Carolyn Sacco

After a school year wracked with controversy over a staggering deficit, the New Haven Board of Education continued to face a plethora of issues throughout the summer recess, including a shuffling of board members and contention over the policies of Superintendent of Schools Carol Birks.

Last year, the board underwent various changes to its roster following the dismissal of ex-Board Vice President Jamell Cotto and the resignation of Frank Redente. Their replacements, Matthew Wilcox and Yesenia Rivera, took office at the close of last year after a multimonth search. Confirmed on April 15 of this year, Wilcox boasts a strong background in academic and library settings, and all three of his children attend New Haven public schools. Rivera also has a personal stake in the Elm City’s education system, as her children attended the city’s schools as well. She currently works as program director for Edgewood PTO Child Care and attended Albertus Magnus College.

However, the board will only have a full roster for a short time. According to the New Haven Register, board member Joseph Rodriguez will resign from his position this coming September. In a June 17 email to Birks and the rest of the board, Rodriguez explained that his position as board member interfered too much with his formal job and family responsibilities. Rodriguez currently works for U.S. Sen. Richard Blumenthal, D-Conn. as a deputy state director.

While members based Cotto’s dismissal on poor communication, several other members of the board have faced accusations of the same shortcoming. Wilcox addressed this issue upon his swearing in addition to his desire to reduce New Haven Public Schools’ staggering multimillion dollar deficit. According to the New Haven Register, the system posted a $5.7 million deficit at the end of the last fiscal year. 

“I want to help the board increase transparency with the district. It’s a good way to build trust,” Wilcox told the News in April after his official confirmation. “We have a lot of budget issues to work through, a lot of people have been working on them for a while now, and it’s going to take a lot more work.”

At a Finance and Operations Committee meeting this spring, Birks and her team stressed that any additional budget cuts would largely impact staff, something her office was reluctant to consider. But following a spike in the deficit due to loss of special education funds from the state, Birks’ office proposed the elimination of 53 teacher positions as of May 29 to cut the deficit further.

According to the New Haven Independent, the elimination of these positions would not have necessarily indicated layoffs, but rather a mass re-assigning of teachers to different positions. Despite Birks’ reassurance that teachers would not be traditionally fired, several teachers expressed frustration with Birks’ decision, while Cameo Thorne — the school district’s restorative practices program director — expressed concern about the transfers’ potential effects on students.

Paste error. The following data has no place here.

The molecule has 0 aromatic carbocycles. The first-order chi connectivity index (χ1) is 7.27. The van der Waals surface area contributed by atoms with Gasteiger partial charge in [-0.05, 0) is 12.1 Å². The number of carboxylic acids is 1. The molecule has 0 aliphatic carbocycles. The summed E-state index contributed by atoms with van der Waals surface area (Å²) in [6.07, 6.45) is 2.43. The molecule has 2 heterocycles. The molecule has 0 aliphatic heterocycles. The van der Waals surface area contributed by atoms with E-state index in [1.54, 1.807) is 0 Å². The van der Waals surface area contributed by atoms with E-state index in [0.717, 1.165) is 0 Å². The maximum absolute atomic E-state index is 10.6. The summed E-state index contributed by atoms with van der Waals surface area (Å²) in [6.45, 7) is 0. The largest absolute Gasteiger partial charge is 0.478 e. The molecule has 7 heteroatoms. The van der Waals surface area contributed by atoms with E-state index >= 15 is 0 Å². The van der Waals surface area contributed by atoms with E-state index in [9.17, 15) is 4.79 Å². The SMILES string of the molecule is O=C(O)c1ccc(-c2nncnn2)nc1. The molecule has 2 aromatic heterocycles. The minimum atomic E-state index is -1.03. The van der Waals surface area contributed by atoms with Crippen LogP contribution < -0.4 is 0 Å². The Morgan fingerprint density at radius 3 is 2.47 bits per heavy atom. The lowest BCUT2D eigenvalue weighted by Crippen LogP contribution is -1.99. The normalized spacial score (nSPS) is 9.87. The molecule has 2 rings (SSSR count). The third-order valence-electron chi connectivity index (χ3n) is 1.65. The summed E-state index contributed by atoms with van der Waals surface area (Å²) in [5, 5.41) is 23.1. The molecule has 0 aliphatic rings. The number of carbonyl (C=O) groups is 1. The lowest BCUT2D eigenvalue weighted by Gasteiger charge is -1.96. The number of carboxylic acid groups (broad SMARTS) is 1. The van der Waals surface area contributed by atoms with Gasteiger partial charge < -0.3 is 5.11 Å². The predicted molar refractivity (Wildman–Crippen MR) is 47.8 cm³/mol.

“Kids like structure and they like stability. Any time when they come to school and their life has been chaotic, the only constant is their teacher. When too many of those teachers are moved out of the building, they suffer a kind of mini-trauma,” Thorne said, according to the Independent.

After a June 4 protest by community members, the Board of Education voted to reject Birks’ decision, thereby allowing the 53 teachers to remain in their current positions. And while the proposed reassignments would have cut about $3.7 million from the deficit according to the New Haven Register, the board voted instead to come up with a plan to cut the deficit elsewhere.

“The kids themselves are crying to us for relief, and we cannot let one person under any circumstances have the kind of authority to do something that would put kids at risk,” said board member Edward Joyner following the board’s tabling of the 53 assignments according to the New Haven Register

The board’s decision came amid a tide of controversy over Birks’ policies. According to a July 22 article by the New Haven Independent, New Haven Public School Chief Operating Officer Michael Pinto alleged that Birks has created a hostile work environment at the school system’s headquarters, citing a number of incidents when Birks allegedly insulted him. Office of Youth, Family, and Community Engagement Chief Gemma Joseph-Lumpkin also filed a lawsuit against Birks. According to the New Haven Independent, the basis of the lawsuit claims that Birks stripped Joseph-Lumpkin of several responsibilities after she went on maternity leave.

The Board of Education meets on the second and fourth Monday of every month.

Valerie Pavilonis | valerie.pavilonis@yale.edu